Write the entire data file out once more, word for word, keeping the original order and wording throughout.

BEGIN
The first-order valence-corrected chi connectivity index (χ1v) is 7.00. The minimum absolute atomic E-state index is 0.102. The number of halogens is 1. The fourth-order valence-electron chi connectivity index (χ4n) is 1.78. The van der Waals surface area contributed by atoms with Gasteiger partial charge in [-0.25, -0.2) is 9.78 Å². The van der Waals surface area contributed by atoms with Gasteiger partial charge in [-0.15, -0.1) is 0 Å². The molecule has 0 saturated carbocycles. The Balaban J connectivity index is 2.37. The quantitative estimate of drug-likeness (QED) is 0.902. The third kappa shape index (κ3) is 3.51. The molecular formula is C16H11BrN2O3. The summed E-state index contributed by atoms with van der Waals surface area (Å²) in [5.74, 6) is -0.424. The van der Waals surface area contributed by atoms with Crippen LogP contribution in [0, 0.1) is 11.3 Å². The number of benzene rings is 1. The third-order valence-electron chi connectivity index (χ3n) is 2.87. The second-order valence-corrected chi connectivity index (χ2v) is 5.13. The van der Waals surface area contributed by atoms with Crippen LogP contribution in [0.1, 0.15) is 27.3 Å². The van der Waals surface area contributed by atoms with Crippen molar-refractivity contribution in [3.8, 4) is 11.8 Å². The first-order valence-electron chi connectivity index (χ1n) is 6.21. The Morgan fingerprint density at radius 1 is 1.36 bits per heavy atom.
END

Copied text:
The first-order valence-corrected chi connectivity index (χ1v) is 7.00. The minimum absolute atomic E-state index is 0.102. The number of halogens is 1. The fourth-order valence-electron chi connectivity index (χ4n) is 1.78. The van der Waals surface area contributed by atoms with Gasteiger partial charge in [-0.25, -0.2) is 9.78 Å². The van der Waals surface area contributed by atoms with Gasteiger partial charge in [-0.15, -0.1) is 0 Å². The molecule has 0 saturated carbocycles. The Balaban J connectivity index is 2.37. The quantitative estimate of drug-likeness (QED) is 0.902. The third kappa shape index (κ3) is 3.51. The molecular formula is C16H11BrN2O3. The summed E-state index contributed by atoms with van der Waals surface area (Å²) in [5.74, 6) is -0.424. The van der Waals surface area contributed by atoms with Crippen LogP contribution in [0, 0.1) is 11.3 Å². The number of benzene rings is 1. The third-order valence-electron chi connectivity index (χ3n) is 2.87. The second-order valence-corrected chi connectivity index (χ2v) is 5.13. The van der Waals surface area contributed by atoms with Crippen LogP contribution in [0.1, 0.15) is 27.3 Å². The van der Waals surface area contributed by atoms with Crippen molar-refractivity contribution in [3.8, 4) is 11.8 Å². The first-order valence-electron chi connectivity index (χ1n) is 6.21. The Morgan fingerprint density at radius 1 is 1.36 bits per heavy atom.